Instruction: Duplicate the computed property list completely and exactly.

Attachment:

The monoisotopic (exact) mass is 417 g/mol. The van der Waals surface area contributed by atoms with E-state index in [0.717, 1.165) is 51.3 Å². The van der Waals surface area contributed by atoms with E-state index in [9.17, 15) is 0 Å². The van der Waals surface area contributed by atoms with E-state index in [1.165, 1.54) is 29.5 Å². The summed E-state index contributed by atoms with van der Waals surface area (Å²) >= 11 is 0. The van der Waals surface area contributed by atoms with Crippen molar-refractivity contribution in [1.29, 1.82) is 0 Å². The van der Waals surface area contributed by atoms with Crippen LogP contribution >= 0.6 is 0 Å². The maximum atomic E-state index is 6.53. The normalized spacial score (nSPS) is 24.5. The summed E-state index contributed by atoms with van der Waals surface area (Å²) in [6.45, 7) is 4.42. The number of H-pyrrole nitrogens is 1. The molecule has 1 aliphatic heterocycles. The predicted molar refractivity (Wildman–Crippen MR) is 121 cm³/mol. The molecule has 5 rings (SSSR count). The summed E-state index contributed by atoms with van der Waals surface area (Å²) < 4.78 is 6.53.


The monoisotopic (exact) mass is 417 g/mol. The van der Waals surface area contributed by atoms with E-state index in [0.717, 1.165) is 51.3 Å². The van der Waals surface area contributed by atoms with E-state index in [9.17, 15) is 0 Å². The van der Waals surface area contributed by atoms with E-state index in [1.165, 1.54) is 29.5 Å². The summed E-state index contributed by atoms with van der Waals surface area (Å²) >= 11 is 0. The van der Waals surface area contributed by atoms with Crippen molar-refractivity contribution in [1.29, 1.82) is 0 Å². The van der Waals surface area contributed by atoms with Crippen LogP contribution >= 0.6 is 0 Å². The maximum atomic E-state index is 6.53. The normalized spacial score (nSPS) is 24.5. The summed E-state index contributed by atoms with van der Waals surface area (Å²) in [6.45, 7) is 4.42. The number of H-pyrrole nitrogens is 1. The molecule has 1 aliphatic heterocycles. The predicted molar refractivity (Wildman–Crippen MR) is 121 cm³/mol. The molecule has 5 rings (SSSR count). The summed E-state index contributed by atoms with van der Waals surface area (Å²) < 4.78 is 6.53.